February 23, 2015
It’s no secret that with more technology comes less privacy, but most of us are still uneasy about the idea of internet service providers (ISPs) and other companies spying on our online activity.
Now, it looks like a new service by AT&T could begin a movement to protect consumer privacy.
However (as you might expect from a service offered by a giant telecom corporation), this privacy will come at a cost.
AT&T calls the new service “U-verse with AT&T GigaPower,” which was rolled out in Kansas City and surrounding areas last week. It’s the “fastest Internet available from AT&T, featuring speeds up to 1 gigabit per second,” allowing users to, say, download 25 songs in less than one second, or load HD movies in less than 36 seconds.*
Pricing starts at $70 per month for U-verse High Speed Internet in eligible areas, which (not-so-coincidentally) is the same price as that of Google’s competing service, Google Fiber.
But here’s the difference: With AT&T’s gigabit service, customers can also add a $29 charge per month to opt out of its “Internet Preferences” program, preventing AT&T from collecting individuals’ web browsing history.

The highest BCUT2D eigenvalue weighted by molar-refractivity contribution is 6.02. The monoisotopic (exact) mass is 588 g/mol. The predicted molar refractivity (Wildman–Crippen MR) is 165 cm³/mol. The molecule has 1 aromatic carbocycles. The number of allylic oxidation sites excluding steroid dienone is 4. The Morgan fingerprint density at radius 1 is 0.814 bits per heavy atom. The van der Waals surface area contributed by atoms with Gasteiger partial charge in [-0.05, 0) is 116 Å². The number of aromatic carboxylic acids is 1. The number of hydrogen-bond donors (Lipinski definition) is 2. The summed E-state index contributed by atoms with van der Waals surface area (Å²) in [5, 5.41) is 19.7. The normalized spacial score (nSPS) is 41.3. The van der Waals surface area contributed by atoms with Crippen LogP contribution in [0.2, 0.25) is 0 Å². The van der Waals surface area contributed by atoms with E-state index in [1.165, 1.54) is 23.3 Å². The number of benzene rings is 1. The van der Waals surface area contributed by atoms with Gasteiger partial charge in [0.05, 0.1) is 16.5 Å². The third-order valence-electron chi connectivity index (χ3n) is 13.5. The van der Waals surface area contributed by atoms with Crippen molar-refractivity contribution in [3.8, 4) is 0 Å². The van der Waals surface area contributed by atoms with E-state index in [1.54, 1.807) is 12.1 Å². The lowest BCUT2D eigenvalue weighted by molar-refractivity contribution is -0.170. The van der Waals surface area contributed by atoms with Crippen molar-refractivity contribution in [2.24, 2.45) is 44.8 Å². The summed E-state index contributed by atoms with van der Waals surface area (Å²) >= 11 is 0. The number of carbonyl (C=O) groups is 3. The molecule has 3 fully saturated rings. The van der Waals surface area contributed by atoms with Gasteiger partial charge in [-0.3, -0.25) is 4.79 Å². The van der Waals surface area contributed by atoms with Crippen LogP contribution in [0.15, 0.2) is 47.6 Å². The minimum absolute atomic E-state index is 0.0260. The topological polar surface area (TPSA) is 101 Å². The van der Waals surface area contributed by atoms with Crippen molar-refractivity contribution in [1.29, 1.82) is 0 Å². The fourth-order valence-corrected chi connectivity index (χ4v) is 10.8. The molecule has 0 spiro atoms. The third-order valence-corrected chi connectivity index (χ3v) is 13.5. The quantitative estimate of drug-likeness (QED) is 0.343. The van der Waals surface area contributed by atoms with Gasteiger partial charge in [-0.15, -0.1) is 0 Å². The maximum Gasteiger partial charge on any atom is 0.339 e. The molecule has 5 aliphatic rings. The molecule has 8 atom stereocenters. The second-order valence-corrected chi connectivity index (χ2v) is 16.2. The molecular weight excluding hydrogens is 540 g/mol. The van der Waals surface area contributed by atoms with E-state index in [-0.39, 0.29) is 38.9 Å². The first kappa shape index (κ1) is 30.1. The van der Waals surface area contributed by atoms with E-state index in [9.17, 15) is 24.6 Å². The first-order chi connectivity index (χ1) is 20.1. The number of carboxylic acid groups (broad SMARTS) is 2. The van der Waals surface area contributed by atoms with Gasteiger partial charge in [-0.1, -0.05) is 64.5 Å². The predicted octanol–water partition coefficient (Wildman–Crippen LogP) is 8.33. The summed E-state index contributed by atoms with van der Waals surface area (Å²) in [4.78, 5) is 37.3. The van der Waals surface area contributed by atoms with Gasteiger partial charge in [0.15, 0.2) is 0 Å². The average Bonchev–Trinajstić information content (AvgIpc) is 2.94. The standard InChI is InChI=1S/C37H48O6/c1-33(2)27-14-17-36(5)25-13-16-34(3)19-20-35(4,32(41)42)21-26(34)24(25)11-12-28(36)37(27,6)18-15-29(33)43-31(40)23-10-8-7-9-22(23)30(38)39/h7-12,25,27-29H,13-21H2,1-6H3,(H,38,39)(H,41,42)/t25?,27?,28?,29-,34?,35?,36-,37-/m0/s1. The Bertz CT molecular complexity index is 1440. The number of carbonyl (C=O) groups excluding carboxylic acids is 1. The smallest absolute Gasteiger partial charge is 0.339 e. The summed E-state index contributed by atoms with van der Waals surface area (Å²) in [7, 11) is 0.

It’s certainly a start, although critics say that the extra $350 annual cost is too steep.
Yet it seems that AT&T’s new service charge for privacy could set a precedent for the industry. At the very least, it may open a dialogue about how user information and privacy are treated – right now, the rules regarding internet privacy are murky at best.
Consider Google’s information-collecting policy with Google Fiber, for example: Though Google Fiber does not track users’ browsing history, Google already tracks users across its own Web properties regardless of whether they also subscribe to Google Fiber (e.g. Google searches, YouTube videos).
* U-verse® with AT&T GigaPower(SM) Launches Today in Cities across the Kansas City Area, PR Newswire Association LLC. UBM plc.
† Brodkin, John. AT&T charges $29 more for gigabit fiber that doesn’t watch your Web browsing, Ars Technica. Condé Nast.